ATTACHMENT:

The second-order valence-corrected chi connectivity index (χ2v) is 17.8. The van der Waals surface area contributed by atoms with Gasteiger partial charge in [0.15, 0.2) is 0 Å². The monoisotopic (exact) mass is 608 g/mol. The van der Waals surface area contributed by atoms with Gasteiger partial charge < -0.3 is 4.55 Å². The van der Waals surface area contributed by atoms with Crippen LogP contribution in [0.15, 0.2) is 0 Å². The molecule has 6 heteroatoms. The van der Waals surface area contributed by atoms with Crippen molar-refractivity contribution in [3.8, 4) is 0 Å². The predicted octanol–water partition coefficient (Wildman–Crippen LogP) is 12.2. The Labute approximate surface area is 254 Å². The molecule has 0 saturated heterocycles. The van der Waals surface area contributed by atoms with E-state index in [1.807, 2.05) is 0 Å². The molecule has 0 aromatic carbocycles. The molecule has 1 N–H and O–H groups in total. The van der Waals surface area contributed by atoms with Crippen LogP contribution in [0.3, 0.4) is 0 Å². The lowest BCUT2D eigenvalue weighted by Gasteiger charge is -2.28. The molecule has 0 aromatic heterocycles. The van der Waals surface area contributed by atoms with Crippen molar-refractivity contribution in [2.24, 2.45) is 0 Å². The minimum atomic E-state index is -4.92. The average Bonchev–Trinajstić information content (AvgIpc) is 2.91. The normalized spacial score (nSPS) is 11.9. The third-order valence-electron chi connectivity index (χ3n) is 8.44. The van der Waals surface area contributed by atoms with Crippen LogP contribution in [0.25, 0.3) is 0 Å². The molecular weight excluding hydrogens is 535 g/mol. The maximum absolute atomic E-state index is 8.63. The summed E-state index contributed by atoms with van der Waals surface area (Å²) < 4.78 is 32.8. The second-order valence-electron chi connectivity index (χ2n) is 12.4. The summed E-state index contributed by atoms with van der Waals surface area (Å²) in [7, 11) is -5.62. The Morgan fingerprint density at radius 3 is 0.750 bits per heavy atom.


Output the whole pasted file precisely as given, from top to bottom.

The second-order valence-corrected chi connectivity index (χ2v) is 17.8. The van der Waals surface area contributed by atoms with Gasteiger partial charge in [0.15, 0.2) is 0 Å². The monoisotopic (exact) mass is 608 g/mol. The van der Waals surface area contributed by atoms with Gasteiger partial charge < -0.3 is 4.55 Å². The van der Waals surface area contributed by atoms with Crippen LogP contribution in [0.15, 0.2) is 0 Å². The molecule has 6 heteroatoms. The van der Waals surface area contributed by atoms with Crippen molar-refractivity contribution in [3.8, 4) is 0 Å². The predicted octanol–water partition coefficient (Wildman–Crippen LogP) is 12.2. The Labute approximate surface area is 254 Å². The molecule has 0 saturated heterocycles. The van der Waals surface area contributed by atoms with E-state index in [1.807, 2.05) is 0 Å². The molecule has 0 aromatic carbocycles. The molecule has 1 N–H and O–H groups in total. The van der Waals surface area contributed by atoms with Crippen LogP contribution in [0.3, 0.4) is 0 Å². The lowest BCUT2D eigenvalue weighted by Gasteiger charge is -2.28. The molecule has 0 aromatic heterocycles. The van der Waals surface area contributed by atoms with Crippen molar-refractivity contribution in [2.24, 2.45) is 0 Å². The minimum atomic E-state index is -4.92. The average Bonchev–Trinajstić information content (AvgIpc) is 2.91. The normalized spacial score (nSPS) is 11.9. The third-order valence-electron chi connectivity index (χ3n) is 8.44. The van der Waals surface area contributed by atoms with Crippen LogP contribution in [0.25, 0.3) is 0 Å². The molecular weight excluding hydrogens is 535 g/mol. The maximum absolute atomic E-state index is 8.63. The summed E-state index contributed by atoms with van der Waals surface area (Å²) < 4.78 is 32.8. The second-order valence-electron chi connectivity index (χ2n) is 12.4. The summed E-state index contributed by atoms with van der Waals surface area (Å²) in [7, 11) is -5.62. The Morgan fingerprint density at radius 3 is 0.750 bits per heavy atom.